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01.12.2013 | Research article | Ausgabe 1/2013 Open Access

BMC Musculoskeletal Disorders 1/2013

Reduction of the domino effect in osteoporotic vertebral compression fractures through short-segment fixation with intravertebral expandable pillars compared to percutaneous kyphoplasty: a case control study

Zeitschrift:
BMC Musculoskeletal Disorders > Ausgabe 1/2013
Autoren:
Jui-Yang Hsieh, Chung-Ding Wu, Ting-Ming Wang, Hsuan-Yu Chen, Chui-Jia Farn, Po-Quang Chen
Wichtige Hinweise

Electronic supplementary material

The online version of this article (doi:10.​1186/​1471-2474-14-75) contains supplementary material, which is available to authorized users.

Competing interests

We declare that we have no competing financial or non-financial interests in relation to this manuscript.

Authors’ contributions

PQC took part in study conception and design, data acquisition, drafting of the article, and revision of the article. JYH took part in study conception and design, statistical analyses, interpretation of the results, and implementation of the article. CDW, TMW, HYC and CJF participated in study conception and design, as well as execution of the study. All authors approved the final version.

Abstract

Background

Osteoporotic vertebral compression fracture is the leading cause of disability and morbidity in elderly people. Treatment of this condition remains a challenge. Osteoporotic vertebral compression fractures can be managed with various approaches, but each has limitations. In this study, we compared the clinical outcomes obtained using short-segment fixation with intravertebral expandable pillars (I-VEP) to those obtained with percutaneous kyphoplasty in patients who had suffered vertebral compression fractures.

Methods

The study included 46 patients with single-level osteoporotic thoracolumbar fractures. Twenty-two patients in Group I underwent short-segment fixation with I-VEP and 24 patients in Group II underwent kyphoplasty. All patients were evaluated pre- and postoperatively using a visual analogue scale, anterior height of the fractured vertebra, and kyphotic angle of the fractured vertebra. The latter 2 radiological parameters were measured at the adjacent segments as well.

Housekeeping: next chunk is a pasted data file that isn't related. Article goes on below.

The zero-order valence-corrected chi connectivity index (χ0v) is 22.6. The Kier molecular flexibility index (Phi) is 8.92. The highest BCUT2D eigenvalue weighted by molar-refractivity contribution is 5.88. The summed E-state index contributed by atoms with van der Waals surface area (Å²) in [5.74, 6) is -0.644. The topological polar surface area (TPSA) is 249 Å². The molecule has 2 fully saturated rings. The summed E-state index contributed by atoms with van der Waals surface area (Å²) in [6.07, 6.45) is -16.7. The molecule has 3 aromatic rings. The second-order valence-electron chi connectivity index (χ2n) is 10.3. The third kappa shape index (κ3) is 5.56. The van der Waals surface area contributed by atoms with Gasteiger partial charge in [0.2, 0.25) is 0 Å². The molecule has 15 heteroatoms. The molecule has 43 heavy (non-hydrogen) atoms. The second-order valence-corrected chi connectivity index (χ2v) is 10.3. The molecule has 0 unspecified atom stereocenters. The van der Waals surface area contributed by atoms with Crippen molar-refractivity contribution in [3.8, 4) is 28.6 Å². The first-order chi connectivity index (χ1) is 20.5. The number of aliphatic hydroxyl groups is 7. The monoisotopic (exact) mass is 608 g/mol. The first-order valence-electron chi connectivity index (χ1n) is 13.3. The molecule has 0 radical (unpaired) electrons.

Results

There was no significant difference between the groups in terms of gender or fracture level, but the mean age was greater in Group II patients (p = 0.008). At the 1-year follow-up, there were no significant differences in the visual analogue scale scores, anterior height of the fractured vertebra, or the value representing anterior height above the fractured vertebra and kyphotic angle below the fractured vertebra, after adjusting for the patients’ gender, fracture level, and age. When considered separately, the anterior height below the fractured vertebra was significantly higher and the kyphotic angle above the fractured vertebra was significantly smaller in Group I than in Group II (p = 0.029 and p = 0.008, respectively). The kyphotic angle of the fractured vertebra was significantly smaller in Group II than in Group I (p < 0.001).

Conclusions

In older individuals with vertebral compression fractures, kyphoplasty restored and maintained the collapsed vertebral body with less kyphotic deformity than that induced by short-segment fixation with I-VEP. Short-segment fixation with I-VEP was more effective in maintaining the integrity of adjacent segments, which prevented the domino effect often observed in patients with osteoporotic kyphotic spines.
Zusatzmaterial
Authors’ original file for figure 1
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Authors’ original file for figure 9
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